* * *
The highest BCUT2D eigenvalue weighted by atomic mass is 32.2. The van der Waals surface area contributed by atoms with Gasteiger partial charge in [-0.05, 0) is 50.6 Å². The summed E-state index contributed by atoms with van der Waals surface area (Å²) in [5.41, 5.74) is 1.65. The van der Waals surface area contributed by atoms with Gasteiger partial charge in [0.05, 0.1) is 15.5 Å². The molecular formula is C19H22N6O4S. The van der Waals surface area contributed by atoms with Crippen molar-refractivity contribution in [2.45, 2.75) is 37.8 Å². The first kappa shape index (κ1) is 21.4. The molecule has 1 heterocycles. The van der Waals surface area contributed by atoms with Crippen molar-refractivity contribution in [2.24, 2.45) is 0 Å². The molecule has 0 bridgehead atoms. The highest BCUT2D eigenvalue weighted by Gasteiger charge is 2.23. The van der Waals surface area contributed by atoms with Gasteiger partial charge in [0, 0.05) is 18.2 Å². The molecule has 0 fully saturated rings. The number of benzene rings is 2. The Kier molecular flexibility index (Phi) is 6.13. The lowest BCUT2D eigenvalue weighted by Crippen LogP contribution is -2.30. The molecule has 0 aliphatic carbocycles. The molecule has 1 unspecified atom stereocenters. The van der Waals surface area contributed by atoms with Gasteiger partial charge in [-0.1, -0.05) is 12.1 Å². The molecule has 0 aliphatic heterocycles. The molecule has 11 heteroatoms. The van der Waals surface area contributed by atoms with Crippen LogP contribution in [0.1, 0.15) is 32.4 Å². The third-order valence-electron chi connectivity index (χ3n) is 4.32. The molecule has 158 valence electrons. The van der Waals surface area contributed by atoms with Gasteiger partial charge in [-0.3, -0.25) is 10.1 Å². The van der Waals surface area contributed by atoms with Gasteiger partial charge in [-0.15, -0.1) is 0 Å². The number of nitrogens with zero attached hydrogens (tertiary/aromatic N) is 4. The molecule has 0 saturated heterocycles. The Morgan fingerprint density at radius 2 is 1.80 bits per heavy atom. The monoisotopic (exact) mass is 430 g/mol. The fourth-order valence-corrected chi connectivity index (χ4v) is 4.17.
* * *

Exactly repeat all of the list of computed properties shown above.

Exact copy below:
The highest BCUT2D eigenvalue weighted by atomic mass is 32.2. The van der Waals surface area contributed by atoms with Gasteiger partial charge in [-0.05, 0) is 50.6 Å². The summed E-state index contributed by atoms with van der Waals surface area (Å²) in [5.41, 5.74) is 1.65. The van der Waals surface area contributed by atoms with Gasteiger partial charge in [0.05, 0.1) is 15.5 Å². The molecular formula is C19H22N6O4S. The van der Waals surface area contributed by atoms with Crippen molar-refractivity contribution in [2.45, 2.75) is 37.8 Å². The first kappa shape index (κ1) is 21.4. The molecule has 1 heterocycles. The van der Waals surface area contributed by atoms with Crippen molar-refractivity contribution in [2.24, 2.45) is 0 Å². The molecule has 0 bridgehead atoms. The highest BCUT2D eigenvalue weighted by Gasteiger charge is 2.23. The van der Waals surface area contributed by atoms with Gasteiger partial charge in [0, 0.05) is 18.2 Å². The molecule has 0 fully saturated rings. The number of benzene rings is 2. The Kier molecular flexibility index (Phi) is 6.13. The lowest BCUT2D eigenvalue weighted by Crippen LogP contribution is -2.30. The molecule has 0 aliphatic carbocycles. The molecule has 1 unspecified atom stereocenters. The van der Waals surface area contributed by atoms with Gasteiger partial charge in [-0.1, -0.05) is 12.1 Å². The molecule has 0 aliphatic heterocycles. The molecule has 11 heteroatoms. The van der Waals surface area contributed by atoms with Crippen LogP contribution in [0.1, 0.15) is 32.4 Å². The third-order valence-electron chi connectivity index (χ3n) is 4.32. The molecule has 158 valence electrons. The van der Waals surface area contributed by atoms with Gasteiger partial charge in [-0.3, -0.25) is 10.1 Å². The van der Waals surface area contributed by atoms with Gasteiger partial charge in [-0.15, -0.1) is 0 Å². The number of nitrogens with zero attached hydrogens (tertiary/aromatic N) is 4. The molecule has 0 saturated heterocycles. The Morgan fingerprint density at radius 2 is 1.80 bits per heavy atom. The monoisotopic (exact) mass is 430 g/mol. The fourth-order valence-corrected chi connectivity index (χ4v) is 4.17.